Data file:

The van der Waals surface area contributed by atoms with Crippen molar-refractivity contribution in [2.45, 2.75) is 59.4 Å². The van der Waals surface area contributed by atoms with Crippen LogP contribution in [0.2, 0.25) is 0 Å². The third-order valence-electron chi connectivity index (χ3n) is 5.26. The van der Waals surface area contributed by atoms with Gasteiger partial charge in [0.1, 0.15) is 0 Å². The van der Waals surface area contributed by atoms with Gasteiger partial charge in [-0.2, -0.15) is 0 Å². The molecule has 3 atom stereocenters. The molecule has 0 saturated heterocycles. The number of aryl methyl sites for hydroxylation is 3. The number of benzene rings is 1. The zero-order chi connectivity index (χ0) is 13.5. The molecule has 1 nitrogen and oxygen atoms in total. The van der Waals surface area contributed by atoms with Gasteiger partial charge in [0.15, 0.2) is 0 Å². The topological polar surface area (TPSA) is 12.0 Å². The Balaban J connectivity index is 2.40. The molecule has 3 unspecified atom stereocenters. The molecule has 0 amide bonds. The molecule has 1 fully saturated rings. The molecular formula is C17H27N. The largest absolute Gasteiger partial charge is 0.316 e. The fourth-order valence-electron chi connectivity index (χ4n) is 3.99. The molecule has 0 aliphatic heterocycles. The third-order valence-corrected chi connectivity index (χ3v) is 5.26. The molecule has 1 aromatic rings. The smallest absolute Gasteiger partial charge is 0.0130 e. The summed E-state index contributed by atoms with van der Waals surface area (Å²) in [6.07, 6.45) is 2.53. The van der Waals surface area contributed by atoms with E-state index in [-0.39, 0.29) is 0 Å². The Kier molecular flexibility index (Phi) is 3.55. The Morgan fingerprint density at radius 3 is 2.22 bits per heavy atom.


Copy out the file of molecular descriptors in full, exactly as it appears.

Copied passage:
The van der Waals surface area contributed by atoms with Crippen molar-refractivity contribution in [2.45, 2.75) is 59.4 Å². The van der Waals surface area contributed by atoms with Crippen LogP contribution in [0.2, 0.25) is 0 Å². The third-order valence-electron chi connectivity index (χ3n) is 5.26. The van der Waals surface area contributed by atoms with Gasteiger partial charge in [0.1, 0.15) is 0 Å². The van der Waals surface area contributed by atoms with Gasteiger partial charge in [-0.2, -0.15) is 0 Å². The molecule has 3 atom stereocenters. The molecule has 0 saturated heterocycles. The number of aryl methyl sites for hydroxylation is 3. The number of benzene rings is 1. The zero-order chi connectivity index (χ0) is 13.5. The molecule has 1 nitrogen and oxygen atoms in total. The van der Waals surface area contributed by atoms with Gasteiger partial charge in [0.15, 0.2) is 0 Å². The topological polar surface area (TPSA) is 12.0 Å². The Balaban J connectivity index is 2.40. The molecule has 3 unspecified atom stereocenters. The molecule has 0 amide bonds. The molecule has 1 fully saturated rings. The molecular formula is C17H27N. The largest absolute Gasteiger partial charge is 0.316 e. The fourth-order valence-electron chi connectivity index (χ4n) is 3.99. The molecule has 0 aliphatic heterocycles. The third-order valence-corrected chi connectivity index (χ3v) is 5.26. The molecule has 1 aromatic rings. The smallest absolute Gasteiger partial charge is 0.0130 e. The summed E-state index contributed by atoms with van der Waals surface area (Å²) in [6.07, 6.45) is 2.53. The van der Waals surface area contributed by atoms with E-state index in [-0.39, 0.29) is 0 Å². The Kier molecular flexibility index (Phi) is 3.55. The Morgan fingerprint density at radius 3 is 2.22 bits per heavy atom.